stories filed under: "renewals"
by Mike Masnick
Wed, Nov 10th 2010 2:12pm
The Dallas Cowboys are notoriously bad this year. As such, I'm sure they've got plenty of stuff to focus on, but it seems pretty bad that the team would forget to renew its domain name. It seems that DallasCowboys.com expired last Tuesday, and Network Solutions put it up for sale on Sunday. The team did eventually figure it out and got the domain back. While I have no idea what the team can do to fix its awful performance on the field, for its domain troubles, I might suggest it figure out how to "auto renew" domain registrations.
by Mike Masnick
Wed, Jul 23rd 2008 7:48am
from the different-ideas dept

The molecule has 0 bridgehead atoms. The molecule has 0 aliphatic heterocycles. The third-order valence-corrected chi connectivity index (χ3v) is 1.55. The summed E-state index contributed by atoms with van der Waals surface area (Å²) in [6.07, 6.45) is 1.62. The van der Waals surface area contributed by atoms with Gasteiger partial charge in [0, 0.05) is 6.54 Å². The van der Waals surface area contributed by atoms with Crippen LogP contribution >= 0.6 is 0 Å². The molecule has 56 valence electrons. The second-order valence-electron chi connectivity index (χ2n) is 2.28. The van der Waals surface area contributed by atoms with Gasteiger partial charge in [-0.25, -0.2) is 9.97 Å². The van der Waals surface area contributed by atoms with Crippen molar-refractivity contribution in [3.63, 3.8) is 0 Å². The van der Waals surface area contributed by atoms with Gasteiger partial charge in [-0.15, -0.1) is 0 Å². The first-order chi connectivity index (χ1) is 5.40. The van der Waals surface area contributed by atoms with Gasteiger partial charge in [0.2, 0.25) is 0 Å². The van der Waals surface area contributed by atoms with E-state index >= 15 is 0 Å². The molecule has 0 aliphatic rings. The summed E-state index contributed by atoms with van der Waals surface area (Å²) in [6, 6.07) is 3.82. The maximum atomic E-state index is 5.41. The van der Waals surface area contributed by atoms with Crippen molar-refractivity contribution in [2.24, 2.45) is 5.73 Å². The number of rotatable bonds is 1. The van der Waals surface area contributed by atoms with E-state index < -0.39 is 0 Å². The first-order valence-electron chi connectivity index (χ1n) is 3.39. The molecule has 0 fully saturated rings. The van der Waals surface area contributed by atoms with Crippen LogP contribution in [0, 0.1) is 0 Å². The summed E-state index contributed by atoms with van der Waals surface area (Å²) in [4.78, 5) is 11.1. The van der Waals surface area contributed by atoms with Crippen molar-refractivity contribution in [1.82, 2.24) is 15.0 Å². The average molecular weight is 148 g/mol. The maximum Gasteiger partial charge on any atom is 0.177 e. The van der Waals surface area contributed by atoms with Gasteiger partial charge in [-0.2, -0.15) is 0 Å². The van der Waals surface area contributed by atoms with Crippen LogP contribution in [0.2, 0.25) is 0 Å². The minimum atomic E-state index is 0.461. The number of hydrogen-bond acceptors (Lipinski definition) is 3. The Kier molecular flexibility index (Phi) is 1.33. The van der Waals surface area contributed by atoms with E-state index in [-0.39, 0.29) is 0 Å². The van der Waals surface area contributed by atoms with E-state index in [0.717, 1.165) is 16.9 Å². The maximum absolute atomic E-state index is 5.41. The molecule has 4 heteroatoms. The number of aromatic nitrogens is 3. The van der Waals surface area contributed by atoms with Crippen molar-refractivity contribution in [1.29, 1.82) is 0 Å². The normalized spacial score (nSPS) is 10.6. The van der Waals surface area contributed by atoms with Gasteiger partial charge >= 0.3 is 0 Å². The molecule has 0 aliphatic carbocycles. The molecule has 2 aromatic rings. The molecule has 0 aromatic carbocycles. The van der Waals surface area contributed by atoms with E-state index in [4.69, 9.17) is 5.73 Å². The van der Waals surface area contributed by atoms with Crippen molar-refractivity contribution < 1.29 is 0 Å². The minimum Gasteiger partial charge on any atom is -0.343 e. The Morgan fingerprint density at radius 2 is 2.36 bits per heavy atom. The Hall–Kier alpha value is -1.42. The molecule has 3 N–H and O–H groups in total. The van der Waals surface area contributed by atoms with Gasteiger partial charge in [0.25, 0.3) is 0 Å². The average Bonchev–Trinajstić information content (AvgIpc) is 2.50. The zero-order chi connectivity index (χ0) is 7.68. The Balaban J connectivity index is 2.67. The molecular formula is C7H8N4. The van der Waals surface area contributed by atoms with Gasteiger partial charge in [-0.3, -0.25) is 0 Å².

Over the years, we've seen numerous ideas and recommendations for ways to fix copyright, and a popular one is getting rid of the automatic creation of copyright on new works, requiring individuals to actually register that work -- often combined with a shorter time limit on copyrights that would have a renewal option. Larry Lessig has long supported such a system. The thinking is that this still lets those big companies who want to hoard their copyrights forever do so, but opens up plenty of other orphaned content that is locked down just because Disney doesn't want to lose the copyright on Mickey Mouse. Benjamin Krueger points us to Andrew Dubber's recent proposal of switching to a five-year renewable copyright plan, that also includes a use-it-or-lose it clause. Basically, copyright holders who want to retain their copyright can do so, but they have to renew the registration once every five years. And, during those five years, the content has to be available commercially one way or another. This way, if content is being neglected, ignored, abandoned or orphaned, it makes its way into the public domain in short order, where perhaps others can make it more useful. This would seem to fit much more closely with the original purpose of copyright law, though (as per usual), I'm sure there will be many complaints from copyright holders about how such a system would destroy their rights. When reading through those, though, note that they never seem very concerned with the rights of the public either.